The first sight of Moscow wasn’t spectacular. It wasn’t terrible either. After days and days of birch forests, abandoned factories, farms and small industrial cities, it was refreshing to see something different. There was more people, more Communist imagery and more housing blocks. Yaroslavsky station was a concrete heap but the metro station below was glorious.
In Moscow I visited the Kremlin, Red Square, the Cosmonauts Memorial, Arbat St., and Pushkin’s home. I met lots of cool people and went partying with some friends I had met on the ferry from Korea and some Russians that they had met along the way. I was intimidated by the idea of going to a Moscow nightclub but ended up having a great time and not spending an obscene amount of money – 1000 rubles (about $40) made a great night out.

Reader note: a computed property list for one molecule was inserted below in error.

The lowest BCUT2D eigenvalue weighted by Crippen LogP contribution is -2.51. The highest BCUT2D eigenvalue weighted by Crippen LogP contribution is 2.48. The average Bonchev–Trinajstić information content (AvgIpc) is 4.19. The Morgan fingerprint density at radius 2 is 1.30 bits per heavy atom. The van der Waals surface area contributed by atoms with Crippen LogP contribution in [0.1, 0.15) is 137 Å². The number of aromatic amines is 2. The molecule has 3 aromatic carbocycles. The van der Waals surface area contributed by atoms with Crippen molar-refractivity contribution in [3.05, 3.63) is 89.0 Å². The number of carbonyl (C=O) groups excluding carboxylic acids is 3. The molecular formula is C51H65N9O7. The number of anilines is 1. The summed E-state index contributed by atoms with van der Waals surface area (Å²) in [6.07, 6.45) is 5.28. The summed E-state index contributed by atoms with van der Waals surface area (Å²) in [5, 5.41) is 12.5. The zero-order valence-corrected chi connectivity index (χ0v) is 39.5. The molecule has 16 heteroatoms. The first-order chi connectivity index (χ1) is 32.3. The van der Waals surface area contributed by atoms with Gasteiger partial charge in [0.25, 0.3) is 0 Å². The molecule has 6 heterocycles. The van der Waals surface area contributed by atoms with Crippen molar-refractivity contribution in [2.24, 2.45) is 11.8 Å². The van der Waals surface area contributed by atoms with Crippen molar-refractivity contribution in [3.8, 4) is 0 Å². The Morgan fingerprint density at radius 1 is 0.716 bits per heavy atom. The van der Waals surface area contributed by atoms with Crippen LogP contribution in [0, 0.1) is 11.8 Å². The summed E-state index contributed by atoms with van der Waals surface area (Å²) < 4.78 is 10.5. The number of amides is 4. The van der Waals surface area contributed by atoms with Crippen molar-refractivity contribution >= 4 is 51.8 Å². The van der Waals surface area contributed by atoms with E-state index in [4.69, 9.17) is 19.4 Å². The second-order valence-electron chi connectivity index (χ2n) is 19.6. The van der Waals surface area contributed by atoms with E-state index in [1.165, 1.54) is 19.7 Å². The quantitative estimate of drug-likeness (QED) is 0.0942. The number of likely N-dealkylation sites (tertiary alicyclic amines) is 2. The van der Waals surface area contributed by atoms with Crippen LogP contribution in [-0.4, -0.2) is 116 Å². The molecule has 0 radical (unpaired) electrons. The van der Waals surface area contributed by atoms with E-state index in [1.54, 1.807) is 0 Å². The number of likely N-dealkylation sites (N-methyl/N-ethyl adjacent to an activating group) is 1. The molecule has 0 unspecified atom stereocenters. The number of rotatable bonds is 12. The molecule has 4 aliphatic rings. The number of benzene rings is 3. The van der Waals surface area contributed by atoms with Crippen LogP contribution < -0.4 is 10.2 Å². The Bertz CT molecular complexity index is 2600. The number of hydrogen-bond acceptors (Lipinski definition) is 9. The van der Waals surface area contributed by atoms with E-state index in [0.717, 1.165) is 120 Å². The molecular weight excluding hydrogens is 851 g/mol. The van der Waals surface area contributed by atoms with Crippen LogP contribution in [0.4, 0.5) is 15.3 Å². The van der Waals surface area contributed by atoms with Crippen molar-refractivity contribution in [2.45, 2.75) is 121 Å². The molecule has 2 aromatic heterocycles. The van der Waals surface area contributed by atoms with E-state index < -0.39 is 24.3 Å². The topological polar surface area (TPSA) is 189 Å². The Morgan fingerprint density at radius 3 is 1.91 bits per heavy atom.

The Russians in Moscow often speak English very well and are very friendly. Lots of people were very eager to help out if I looked lost and were excited to talk to foreigners. This was quite different from my experiences in Siberia, where one had to try a lot harder to talk to people.
It was nice being in a real Western city for the first time since I left New York last year. Moscow lived up to or exceeded all of my expectations for it yet it still failed to really dazzle me the way some other great cities have. Maybe a part of it is timing – I was there during a holiday and many people were out-of-town – and maybe it was partly a result of the over-militarization you see in Russian with the Militsia glaring at me.
I was happy to be getting on the train again and head to Kiev and finally a new country after two weeks of travelling. Keep on keeping on.